Lately, both media and social media platforms in Bhutan have been flooded with the exchanges of corruption allegations, and threats to sue each other between the government and the Opposition. Both accuse each other that their allegations are politically motivated, which I agree they are. Otherwise, I don’t see any reason for such exchanges of allegations in the public. But what does this mean to law? Should we be worried? I think we should be.
Before I delve into this issue, let me issue a disclaimer that this piece is not intended to side any political party, or is based on partisan ideology. However, it merits academically examining how law may be undermined in such heated exchanges of the allegations. I do so by allowing relevant provisions of law to converse with their press releases, and relevant media reports. Both the government and the opposition as part of the executive and legislative branches of the government have an even higher degree of responsibility to give law its due regard.
Corruption is evil and that is why the Constitution establishes a separate institution to look after corruption issues. There are relevant laws passed accordingly. The Anti-Corruption Commission (ACC) is an independent institution established by the Constitution giving exclusive power to investigate corruption cases. It is required to function as per the Anti-Corruption Act 2011, which provides for a quieter way of dealing with corruption cases not having to throw balls of allegations from one institution to another. The allegations as handled now, appears more like a media trial that confuses people. Right now, both the government and the opposition appear childish in their approaches, and our leaders need to grow up. More importantly, they need to analyze legal issues thoroughly before they release their ‘press releases,’ or issue order to other government or independent agencies.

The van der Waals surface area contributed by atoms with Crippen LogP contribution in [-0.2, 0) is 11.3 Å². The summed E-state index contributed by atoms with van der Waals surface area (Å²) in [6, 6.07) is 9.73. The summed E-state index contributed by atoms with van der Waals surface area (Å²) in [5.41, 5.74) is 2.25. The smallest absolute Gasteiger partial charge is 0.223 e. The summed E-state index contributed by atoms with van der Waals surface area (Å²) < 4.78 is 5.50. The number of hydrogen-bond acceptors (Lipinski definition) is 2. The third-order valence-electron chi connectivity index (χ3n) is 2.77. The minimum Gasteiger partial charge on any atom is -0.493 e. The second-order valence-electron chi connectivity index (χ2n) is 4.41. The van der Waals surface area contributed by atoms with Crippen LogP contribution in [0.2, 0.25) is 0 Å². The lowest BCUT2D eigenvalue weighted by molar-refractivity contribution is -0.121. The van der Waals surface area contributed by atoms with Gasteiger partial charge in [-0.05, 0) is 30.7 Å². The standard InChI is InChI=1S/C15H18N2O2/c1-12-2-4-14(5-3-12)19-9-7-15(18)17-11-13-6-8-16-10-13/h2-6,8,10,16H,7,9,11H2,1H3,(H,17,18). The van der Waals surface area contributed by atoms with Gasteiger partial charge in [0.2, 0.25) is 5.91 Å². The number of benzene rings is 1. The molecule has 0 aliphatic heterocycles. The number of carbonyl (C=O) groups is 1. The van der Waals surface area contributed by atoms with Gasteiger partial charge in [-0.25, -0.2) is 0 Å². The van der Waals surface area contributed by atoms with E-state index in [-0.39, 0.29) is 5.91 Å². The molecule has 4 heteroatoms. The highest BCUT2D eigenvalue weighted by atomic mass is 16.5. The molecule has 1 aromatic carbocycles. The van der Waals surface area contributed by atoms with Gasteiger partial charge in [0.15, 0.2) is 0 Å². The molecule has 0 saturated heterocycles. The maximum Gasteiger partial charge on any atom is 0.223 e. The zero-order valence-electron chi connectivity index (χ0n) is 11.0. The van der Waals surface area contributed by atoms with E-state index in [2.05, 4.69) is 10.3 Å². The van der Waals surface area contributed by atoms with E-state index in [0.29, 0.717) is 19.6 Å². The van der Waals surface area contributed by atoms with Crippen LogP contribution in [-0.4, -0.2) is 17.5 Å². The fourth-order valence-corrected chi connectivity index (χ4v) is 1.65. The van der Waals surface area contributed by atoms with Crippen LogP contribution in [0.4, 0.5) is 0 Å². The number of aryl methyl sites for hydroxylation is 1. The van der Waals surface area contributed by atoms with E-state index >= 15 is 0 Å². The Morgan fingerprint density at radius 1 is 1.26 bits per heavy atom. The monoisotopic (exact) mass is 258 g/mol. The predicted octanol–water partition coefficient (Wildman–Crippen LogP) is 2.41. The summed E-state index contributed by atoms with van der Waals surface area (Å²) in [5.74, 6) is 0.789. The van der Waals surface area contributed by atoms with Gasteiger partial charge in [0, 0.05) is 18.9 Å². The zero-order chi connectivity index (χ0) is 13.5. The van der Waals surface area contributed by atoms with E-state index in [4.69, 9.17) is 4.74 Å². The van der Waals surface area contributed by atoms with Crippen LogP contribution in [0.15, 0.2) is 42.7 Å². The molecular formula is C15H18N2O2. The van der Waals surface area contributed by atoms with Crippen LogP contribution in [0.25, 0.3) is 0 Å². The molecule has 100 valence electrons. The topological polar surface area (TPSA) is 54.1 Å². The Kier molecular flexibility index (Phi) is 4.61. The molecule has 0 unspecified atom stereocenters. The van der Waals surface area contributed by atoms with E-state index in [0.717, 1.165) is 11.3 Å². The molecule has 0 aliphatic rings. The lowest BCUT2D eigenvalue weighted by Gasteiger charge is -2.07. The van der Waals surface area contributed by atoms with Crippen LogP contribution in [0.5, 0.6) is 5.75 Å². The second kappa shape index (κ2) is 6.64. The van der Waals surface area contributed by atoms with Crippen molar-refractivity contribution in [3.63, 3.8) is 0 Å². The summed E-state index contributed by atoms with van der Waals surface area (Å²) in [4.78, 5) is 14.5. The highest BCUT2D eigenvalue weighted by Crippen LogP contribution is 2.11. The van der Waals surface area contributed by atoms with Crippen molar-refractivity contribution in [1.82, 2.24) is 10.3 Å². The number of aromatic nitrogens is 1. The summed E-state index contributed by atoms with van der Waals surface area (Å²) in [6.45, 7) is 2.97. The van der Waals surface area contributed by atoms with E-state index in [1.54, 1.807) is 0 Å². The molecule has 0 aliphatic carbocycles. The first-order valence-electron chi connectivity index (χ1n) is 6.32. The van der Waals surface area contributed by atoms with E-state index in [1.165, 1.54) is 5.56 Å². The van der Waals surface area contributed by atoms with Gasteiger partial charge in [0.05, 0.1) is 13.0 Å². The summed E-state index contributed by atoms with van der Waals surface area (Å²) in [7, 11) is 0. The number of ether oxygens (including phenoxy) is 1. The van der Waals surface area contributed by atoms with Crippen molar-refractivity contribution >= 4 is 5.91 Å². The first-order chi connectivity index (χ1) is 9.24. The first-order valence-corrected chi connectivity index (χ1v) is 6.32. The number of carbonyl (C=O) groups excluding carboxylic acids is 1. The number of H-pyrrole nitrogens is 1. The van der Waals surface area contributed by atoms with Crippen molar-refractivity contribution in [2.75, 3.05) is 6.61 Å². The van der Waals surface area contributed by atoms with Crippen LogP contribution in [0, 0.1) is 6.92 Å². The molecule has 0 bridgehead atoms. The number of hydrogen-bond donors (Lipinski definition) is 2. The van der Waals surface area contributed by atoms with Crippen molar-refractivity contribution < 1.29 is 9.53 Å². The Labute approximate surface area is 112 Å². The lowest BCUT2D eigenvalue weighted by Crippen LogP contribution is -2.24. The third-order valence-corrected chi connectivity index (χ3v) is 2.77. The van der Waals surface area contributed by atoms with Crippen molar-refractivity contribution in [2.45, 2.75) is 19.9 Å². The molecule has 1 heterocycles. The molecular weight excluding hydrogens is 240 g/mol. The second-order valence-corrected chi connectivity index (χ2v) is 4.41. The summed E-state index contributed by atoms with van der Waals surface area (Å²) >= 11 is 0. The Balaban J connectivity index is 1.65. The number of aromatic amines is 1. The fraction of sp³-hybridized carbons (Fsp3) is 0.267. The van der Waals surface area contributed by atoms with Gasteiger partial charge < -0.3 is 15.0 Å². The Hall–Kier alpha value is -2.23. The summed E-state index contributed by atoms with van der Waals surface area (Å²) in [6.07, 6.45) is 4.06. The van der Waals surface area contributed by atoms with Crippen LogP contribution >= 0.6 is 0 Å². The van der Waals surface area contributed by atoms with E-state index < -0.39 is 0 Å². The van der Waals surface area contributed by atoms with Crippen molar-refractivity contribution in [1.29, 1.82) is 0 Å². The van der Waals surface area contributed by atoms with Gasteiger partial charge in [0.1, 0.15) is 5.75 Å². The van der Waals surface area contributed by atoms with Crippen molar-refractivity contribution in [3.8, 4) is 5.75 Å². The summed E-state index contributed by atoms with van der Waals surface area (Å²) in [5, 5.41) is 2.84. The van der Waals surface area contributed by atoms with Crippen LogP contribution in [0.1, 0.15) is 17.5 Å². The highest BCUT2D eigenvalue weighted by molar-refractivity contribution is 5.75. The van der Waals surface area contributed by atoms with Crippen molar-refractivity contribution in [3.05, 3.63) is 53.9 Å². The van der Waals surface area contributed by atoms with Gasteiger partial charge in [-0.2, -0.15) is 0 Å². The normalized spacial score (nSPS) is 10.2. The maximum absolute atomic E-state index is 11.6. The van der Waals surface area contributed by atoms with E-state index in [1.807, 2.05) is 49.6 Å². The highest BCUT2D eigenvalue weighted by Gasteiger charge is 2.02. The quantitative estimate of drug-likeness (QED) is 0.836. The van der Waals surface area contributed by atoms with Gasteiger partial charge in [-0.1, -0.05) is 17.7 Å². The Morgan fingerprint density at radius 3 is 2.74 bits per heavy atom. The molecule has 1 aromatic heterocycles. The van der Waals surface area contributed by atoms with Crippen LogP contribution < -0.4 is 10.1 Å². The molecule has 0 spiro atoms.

Among these corruption allegations and other related issues, the first issue we need to understand is, the power to investigate corruption cases, or even other cases generally. On February 1 2018, Kuensel reported that OAG completed the investigation of Tsirang loan scam, which was conducted on the government’s direction. The question we need to ask is under what legal authority did the government direct OAG, and similarly under what legal authority did OAG assume the power to investigate a criminal or a corruption case?
As per Section 83(2) of the ACC Act and unless otherwise mentioned in the ACC Act itself, it is only ACC that has the power to investigate complaints or enquire for information. Section 128 of the same Act states that ACC is required to refer the case for prosecution to the OAG, and OAG under the same provision of the Act and Article 27(5) of the Constitution is required to undertake prosecution of individuals, parties or organizations on the basis of the findings of ACC expeditiously for adjudication by a Court. As per Section 16 of the Office of Attorney General Act 2015 (OAG Act), OAG is required to prosecute criminal cases when referred to it by an agency of the Government under the relevant laws. However, the Section 25 of OAG Act allows OAG to review facts of the case, and if it deems additional facts are necessary, then it can ask the referring agency to provide additional facts. Therefore, there is reason why OAG is not authorized to re-investigate the case, but rather ask for additional facts. As per Article 29(5) of the Constitution and the Section 70 of OAG Act, the Attorney General has the power to institute, initiate, or withdraw any case in accordance with the law.